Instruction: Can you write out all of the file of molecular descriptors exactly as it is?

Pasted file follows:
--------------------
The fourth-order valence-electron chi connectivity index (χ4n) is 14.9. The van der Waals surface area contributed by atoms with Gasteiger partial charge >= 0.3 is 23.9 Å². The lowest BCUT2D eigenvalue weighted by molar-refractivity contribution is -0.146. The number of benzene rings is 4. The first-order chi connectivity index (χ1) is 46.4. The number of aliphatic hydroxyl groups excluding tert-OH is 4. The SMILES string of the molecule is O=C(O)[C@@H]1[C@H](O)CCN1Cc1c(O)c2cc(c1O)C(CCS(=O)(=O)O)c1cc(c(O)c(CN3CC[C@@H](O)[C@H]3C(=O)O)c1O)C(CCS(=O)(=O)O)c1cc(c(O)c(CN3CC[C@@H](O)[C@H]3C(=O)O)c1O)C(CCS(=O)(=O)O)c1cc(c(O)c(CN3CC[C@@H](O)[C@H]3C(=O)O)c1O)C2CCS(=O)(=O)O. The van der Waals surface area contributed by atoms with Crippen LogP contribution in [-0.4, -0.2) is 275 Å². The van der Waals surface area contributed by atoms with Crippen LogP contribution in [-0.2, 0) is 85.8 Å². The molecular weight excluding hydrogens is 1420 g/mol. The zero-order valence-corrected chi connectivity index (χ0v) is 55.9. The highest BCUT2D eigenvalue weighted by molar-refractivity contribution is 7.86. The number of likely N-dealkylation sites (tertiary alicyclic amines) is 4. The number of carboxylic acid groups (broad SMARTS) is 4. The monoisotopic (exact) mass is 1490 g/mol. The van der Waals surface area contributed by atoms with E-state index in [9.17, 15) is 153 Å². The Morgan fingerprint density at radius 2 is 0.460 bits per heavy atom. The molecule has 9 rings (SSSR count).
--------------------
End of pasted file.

The fourth-order valence-electron chi connectivity index (χ4n) is 14.9. The van der Waals surface area contributed by atoms with Gasteiger partial charge >= 0.3 is 23.9 Å². The lowest BCUT2D eigenvalue weighted by molar-refractivity contribution is -0.146. The number of benzene rings is 4. The first-order chi connectivity index (χ1) is 46.4. The number of aliphatic hydroxyl groups excluding tert-OH is 4. The SMILES string of the molecule is O=C(O)[C@@H]1[C@H](O)CCN1Cc1c(O)c2cc(c1O)C(CCS(=O)(=O)O)c1cc(c(O)c(CN3CC[C@@H](O)[C@H]3C(=O)O)c1O)C(CCS(=O)(=O)O)c1cc(c(O)c(CN3CC[C@@H](O)[C@H]3C(=O)O)c1O)C(CCS(=O)(=O)O)c1cc(c(O)c(CN3CC[C@@H](O)[C@H]3C(=O)O)c1O)C2CCS(=O)(=O)O. The van der Waals surface area contributed by atoms with Crippen LogP contribution in [-0.4, -0.2) is 275 Å². The van der Waals surface area contributed by atoms with Crippen LogP contribution in [-0.2, 0) is 85.8 Å². The molecular weight excluding hydrogens is 1420 g/mol. The zero-order valence-corrected chi connectivity index (χ0v) is 55.9. The highest BCUT2D eigenvalue weighted by molar-refractivity contribution is 7.86. The number of likely N-dealkylation sites (tertiary alicyclic amines) is 4. The number of carboxylic acid groups (broad SMARTS) is 4. The monoisotopic (exact) mass is 1490 g/mol. The van der Waals surface area contributed by atoms with E-state index in [9.17, 15) is 153 Å². The Morgan fingerprint density at radius 2 is 0.460 bits per heavy atom. The molecule has 9 rings (SSSR count).